Some of that sounds kind of familiar. Is this like a 3D Zelda?
    If you got those kinds of vibes from the trailer, you’re not far off. There’s definitely a 3D Zelda influence in the game, which shouldn’t come as a surprise considering an earlier Ember Lab project… [LINK TO MAJORA’S MASK FILM]

    Is there any kind of character customization?
    We didn’t see Kena put on different clothing or get any cosmetic upgrades during our demo. Players can outfit the Rot with a variety of different hats, however. Those can be found in the world, and players can purchase hats for individual members of the Rot crew by spending gems that are also found in the world.

    Are there microtransactions?

    That sounds really cute. Is there going to be a way for me to capture how adorable my team looks?
    If you’re asking about a photo mode, the team shares your enthusiasm. Josh says the studio wants to include such a mode, but they can’t say whether that feature will make it in time for launch or if it would come via a later update.

    What engine did they build this with?
    Weird question, but Ember Lab built Kena: Bridge of Spirits with Unreal 4. An earlier prototype was built in Unity, but development shifted over to Unreal.

    Is this an open-world game?
    Nope! You’ll encounter a village fairly early on in the game, and that serves as a hub. From there, you can travel to several connected regions. Think of it as being wide linear. There are secrets to find and things to discover off the main path, but it’s not an open-world game.

    What is the advantage of PS5 vs PS4?
    We only saw the game running on PlayStation 5, so we can’t offer any side-by-side comparisons, but there are differences between the PS4 and PS5 versions. One of the most notable is the number of Rot that you’ll see onscreen. On PS5, all of them can be visible simultaneously. On PS4, you’ll still be able to collect all 100 of them in the world, but you’ll see fewer of them at a time. They won’t be any less effective in combat or during puzzle solving, but there won’t be as many of them visible at once. Also, the forests and overall foliage is denser on PlayStation 5.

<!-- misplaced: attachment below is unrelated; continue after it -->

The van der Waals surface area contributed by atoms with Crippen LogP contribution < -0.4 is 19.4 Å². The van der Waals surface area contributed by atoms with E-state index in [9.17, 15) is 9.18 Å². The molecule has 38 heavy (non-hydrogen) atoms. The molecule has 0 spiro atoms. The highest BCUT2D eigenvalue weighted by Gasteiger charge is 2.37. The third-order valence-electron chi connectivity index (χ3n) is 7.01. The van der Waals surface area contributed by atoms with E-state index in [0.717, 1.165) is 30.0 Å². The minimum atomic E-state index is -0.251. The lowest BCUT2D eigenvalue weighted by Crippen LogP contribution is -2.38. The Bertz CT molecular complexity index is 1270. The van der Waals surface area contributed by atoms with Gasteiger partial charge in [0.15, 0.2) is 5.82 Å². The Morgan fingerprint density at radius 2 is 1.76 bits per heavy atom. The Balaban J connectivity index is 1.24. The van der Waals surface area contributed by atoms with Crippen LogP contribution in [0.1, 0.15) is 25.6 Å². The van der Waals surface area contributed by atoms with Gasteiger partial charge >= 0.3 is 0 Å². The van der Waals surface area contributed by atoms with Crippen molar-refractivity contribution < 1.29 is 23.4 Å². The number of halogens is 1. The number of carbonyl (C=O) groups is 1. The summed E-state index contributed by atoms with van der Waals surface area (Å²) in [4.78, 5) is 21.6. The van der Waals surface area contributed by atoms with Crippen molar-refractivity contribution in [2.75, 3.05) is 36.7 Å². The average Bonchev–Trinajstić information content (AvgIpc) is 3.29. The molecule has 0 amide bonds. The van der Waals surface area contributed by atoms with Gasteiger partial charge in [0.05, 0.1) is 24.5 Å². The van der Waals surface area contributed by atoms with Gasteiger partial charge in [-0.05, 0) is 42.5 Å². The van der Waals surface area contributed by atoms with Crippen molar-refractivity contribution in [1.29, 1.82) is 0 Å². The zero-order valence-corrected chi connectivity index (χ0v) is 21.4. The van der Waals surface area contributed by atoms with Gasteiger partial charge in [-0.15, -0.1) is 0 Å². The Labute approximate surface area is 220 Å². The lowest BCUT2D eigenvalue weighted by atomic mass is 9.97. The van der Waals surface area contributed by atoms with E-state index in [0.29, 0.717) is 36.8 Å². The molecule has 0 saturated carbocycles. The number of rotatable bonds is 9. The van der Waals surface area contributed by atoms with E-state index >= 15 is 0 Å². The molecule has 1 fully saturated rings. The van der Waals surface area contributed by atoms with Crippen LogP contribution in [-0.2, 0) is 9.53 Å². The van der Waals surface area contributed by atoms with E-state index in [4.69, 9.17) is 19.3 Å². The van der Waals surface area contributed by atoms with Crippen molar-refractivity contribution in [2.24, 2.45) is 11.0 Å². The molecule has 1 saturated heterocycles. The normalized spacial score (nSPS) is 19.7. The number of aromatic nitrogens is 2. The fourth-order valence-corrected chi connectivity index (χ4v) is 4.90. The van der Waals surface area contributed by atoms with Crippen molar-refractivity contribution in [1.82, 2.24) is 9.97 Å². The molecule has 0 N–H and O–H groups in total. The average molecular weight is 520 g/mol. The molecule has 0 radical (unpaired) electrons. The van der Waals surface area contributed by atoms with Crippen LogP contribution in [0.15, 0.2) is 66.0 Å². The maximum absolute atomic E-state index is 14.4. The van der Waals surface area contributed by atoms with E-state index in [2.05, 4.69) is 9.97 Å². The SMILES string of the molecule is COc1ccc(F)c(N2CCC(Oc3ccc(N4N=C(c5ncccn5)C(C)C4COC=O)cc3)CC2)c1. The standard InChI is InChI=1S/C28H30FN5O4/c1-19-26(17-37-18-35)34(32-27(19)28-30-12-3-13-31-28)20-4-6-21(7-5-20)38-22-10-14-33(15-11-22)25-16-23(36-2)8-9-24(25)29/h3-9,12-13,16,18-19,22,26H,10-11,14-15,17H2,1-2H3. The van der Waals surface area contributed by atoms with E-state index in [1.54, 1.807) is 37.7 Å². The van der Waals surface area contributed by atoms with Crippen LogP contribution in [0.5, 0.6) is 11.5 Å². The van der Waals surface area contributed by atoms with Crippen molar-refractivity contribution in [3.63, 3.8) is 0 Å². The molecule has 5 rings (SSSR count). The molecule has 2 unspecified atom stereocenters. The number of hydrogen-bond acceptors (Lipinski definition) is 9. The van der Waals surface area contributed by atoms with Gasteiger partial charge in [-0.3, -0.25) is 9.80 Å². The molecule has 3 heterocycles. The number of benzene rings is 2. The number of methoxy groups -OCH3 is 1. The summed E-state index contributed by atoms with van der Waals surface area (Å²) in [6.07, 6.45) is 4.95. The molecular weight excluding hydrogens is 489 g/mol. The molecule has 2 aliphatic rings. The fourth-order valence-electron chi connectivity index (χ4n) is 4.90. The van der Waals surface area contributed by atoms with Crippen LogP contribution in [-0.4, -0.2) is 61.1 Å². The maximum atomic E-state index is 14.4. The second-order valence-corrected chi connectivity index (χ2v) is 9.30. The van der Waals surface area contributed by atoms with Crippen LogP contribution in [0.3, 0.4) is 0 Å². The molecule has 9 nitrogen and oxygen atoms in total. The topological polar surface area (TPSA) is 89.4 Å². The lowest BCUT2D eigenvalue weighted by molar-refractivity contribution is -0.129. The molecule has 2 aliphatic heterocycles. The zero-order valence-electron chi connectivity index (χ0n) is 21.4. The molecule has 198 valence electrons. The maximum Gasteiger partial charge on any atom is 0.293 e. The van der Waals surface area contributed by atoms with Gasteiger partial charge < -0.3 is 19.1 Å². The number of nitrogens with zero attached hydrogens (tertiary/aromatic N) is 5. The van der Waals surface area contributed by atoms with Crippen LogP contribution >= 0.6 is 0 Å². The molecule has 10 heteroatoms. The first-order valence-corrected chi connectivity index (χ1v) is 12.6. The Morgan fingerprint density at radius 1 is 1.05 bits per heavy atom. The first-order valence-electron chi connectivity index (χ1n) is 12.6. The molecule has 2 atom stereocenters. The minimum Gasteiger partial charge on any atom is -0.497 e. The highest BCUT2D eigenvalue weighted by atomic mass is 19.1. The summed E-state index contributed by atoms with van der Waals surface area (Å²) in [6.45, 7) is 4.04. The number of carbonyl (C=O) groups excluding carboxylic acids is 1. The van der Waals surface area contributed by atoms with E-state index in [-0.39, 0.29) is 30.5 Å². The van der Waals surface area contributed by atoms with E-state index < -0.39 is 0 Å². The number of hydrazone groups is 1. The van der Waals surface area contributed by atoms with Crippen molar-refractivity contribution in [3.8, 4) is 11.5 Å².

How long is it?
    It’s tough to put an exact number on this, because of the number of side activities, but Josh says they set out to make something players could comfortably finish over a weekend.

    How much does it cost?
    Kena: Bridge of Spirits isn’t going to be priced at $60. We don’t know the exact price yet, but it won’t cost as much as a traditional full-priced retail game. If you buy it on PS4, you can upgrade the game to PS5 at no additional cost, too.

    It looks cute, but is it challenging?
    Mike says the team has a lot of Sekiro and Soulsborne fans on the dev team, and while the game isn’t quite up to FromSoftware's difficulty, players will be challenged on the highest setting. On the other end of the spectrum, enemies won’t be able to one-shot you in most difficulty settings; you’ll be able to sustain one final sliver of health to give you a fighting chance against tougher enemies. Ember Lab wanted to make a game that families could enjoy together, whether your family just wants to enjoy the story or is looking for tougher battles.

    This all sounds good, but I don’t have a PlayStation. Am I out of luck?
    You’re not! It’s also coming to PC via the Epic Games Store. As for when, Ember Lab hasn’t nailed down a specific release date, but you can expect to be playing it within a few months from now.
    20 Questions (And Answers) About Kena: Bridge Of Spirits - Game Informer
    Attached Images Attached Images 329-cover-800h.jpg kena_branchtosser.jpg kena_forest_w0.jpg kena_combatcu.jpg kena_fullgame_screenshot_p_.jpg kena_fishingrot.jpg